Dysuria, or pain that occurs during urination, is commonly perceived as burning or stinging in the urethra and is a symptom of several syndromes that can be distinguished by the presence or absence of other symptoms.
Approximately 50% of women experience dysuria at some time in their lives; ∼20% report having had dysuria within the past year. Dysuria is less common among men.
The underlying syndromes that cause dysuria differ somewhat between men and women.
In women, most dysuria syndromes can be categorized as either bacterial cystitis or lower genital tract infection (e.g., vaginitis, urethritis, sexually transmitted infection [STI]) (see Chap. 86). The presence of urinary frequency, urinary urgency, suprapubic pain, and/or hematuria is more typical of bacterial cystitis than of STIs.
In men, dysuria is often due to STIs or involvement of the prostate (e.g., acute or chronic bacterial prostatitis) (see Chap. 86). In addition, dysuria and other symptoms of cystitis can occur in the setting of significant benign prostatic hyperplasia that leads to urinary stasis with an accompanying bacterial infection.
In both sexes, dysuria can result from noninfectious disorders. Noninfectious causes of acute dysuria include lower urinary tract stones, trauma, and urethral exposure to topical chemicals. Chronic dysuria may be attributable to lower urinary tract cancers, certain medications, Behçet’s syndrome, or interstitial cystitis/bladder pain syndrome.
Among women presenting with dysuria, the probability of bacterial cystitis is ∼50%. This figure rises to >90% if four criteria are fulfilled: (1) dysuria and (2) frequency without either (3) vaginal discharge or (4) irritation.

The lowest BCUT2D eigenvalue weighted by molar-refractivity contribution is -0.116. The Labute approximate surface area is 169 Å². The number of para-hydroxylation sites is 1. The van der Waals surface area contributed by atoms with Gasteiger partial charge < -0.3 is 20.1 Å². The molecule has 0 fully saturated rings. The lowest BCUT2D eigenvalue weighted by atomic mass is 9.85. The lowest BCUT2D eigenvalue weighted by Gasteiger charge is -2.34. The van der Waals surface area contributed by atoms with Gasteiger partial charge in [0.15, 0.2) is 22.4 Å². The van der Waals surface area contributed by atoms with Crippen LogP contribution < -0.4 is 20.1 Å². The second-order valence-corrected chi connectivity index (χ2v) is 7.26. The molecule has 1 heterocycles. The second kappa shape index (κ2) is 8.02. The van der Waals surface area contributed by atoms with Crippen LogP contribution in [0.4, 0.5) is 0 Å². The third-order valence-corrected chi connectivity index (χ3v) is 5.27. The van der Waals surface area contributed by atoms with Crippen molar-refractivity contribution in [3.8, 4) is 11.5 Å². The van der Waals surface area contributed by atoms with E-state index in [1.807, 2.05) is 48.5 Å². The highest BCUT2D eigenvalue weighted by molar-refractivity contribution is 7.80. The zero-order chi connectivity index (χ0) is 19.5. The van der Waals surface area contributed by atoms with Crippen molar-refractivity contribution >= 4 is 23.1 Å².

Healthy, nonpregnant women who meet the ealier criteria can be diagnosed with uncomplicated bacterial cystitis; other women with dysuria should be further evaluated by urine dipstick, urine culture, and a pelvic examination.
Men should be evaluated with urinalysis, urine culture, and prostate examination.
Once the underlying cause of dysuria is identified, it should be treated appropriately, as outlined in other chapters.
The term urinary tract infection encompasses a variety of clinical entities.
– Cystitis: symptomatic disease of the bladder
– Pyelonephritis: symptomatic disease of the kidney
– Prostatitis: symptomatic disease of the prostate
– Asymptomatic bacteriuria (ASB): asymptomatic infection identified by a screening urine culture unrelated to the genitourinary tract
Uncomplicated UTI refers to acute disease in nonpregnant outpatient women without anatomic abnormalities or instrumentation of the urinary tract; complicated UTI refers to all other types of UTI.
UTI occurs far more commonly in females than in males, although obstruction from prostatic hypertrophy causes men >50 years old to have an incidence of UTI comparable to that among women of the same age.